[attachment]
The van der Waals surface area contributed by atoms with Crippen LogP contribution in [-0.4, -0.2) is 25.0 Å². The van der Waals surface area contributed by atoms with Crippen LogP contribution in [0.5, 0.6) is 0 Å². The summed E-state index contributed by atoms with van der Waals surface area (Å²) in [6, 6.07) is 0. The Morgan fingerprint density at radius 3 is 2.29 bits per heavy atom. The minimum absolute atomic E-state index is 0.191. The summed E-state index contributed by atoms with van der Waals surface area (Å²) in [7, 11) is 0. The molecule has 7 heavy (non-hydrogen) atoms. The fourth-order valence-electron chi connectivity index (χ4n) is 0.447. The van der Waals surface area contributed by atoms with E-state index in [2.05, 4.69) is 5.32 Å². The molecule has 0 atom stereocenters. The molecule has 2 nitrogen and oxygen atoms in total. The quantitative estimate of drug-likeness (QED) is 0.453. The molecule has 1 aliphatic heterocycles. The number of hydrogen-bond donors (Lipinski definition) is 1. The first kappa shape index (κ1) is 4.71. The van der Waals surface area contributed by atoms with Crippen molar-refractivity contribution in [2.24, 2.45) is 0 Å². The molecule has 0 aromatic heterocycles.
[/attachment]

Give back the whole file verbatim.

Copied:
The van der Waals surface area contributed by atoms with Crippen LogP contribution in [-0.4, -0.2) is 25.0 Å². The van der Waals surface area contributed by atoms with Crippen LogP contribution in [0.5, 0.6) is 0 Å². The summed E-state index contributed by atoms with van der Waals surface area (Å²) in [6, 6.07) is 0. The Morgan fingerprint density at radius 3 is 2.29 bits per heavy atom. The minimum absolute atomic E-state index is 0.191. The summed E-state index contributed by atoms with van der Waals surface area (Å²) in [7, 11) is 0. The molecule has 7 heavy (non-hydrogen) atoms. The fourth-order valence-electron chi connectivity index (χ4n) is 0.447. The van der Waals surface area contributed by atoms with E-state index in [2.05, 4.69) is 5.32 Å². The molecule has 0 atom stereocenters. The molecule has 2 nitrogen and oxygen atoms in total. The quantitative estimate of drug-likeness (QED) is 0.453. The molecule has 1 aliphatic heterocycles. The number of hydrogen-bond donors (Lipinski definition) is 1. The first kappa shape index (κ1) is 4.71. The van der Waals surface area contributed by atoms with Crippen molar-refractivity contribution in [2.24, 2.45) is 0 Å². The molecule has 0 aromatic heterocycles.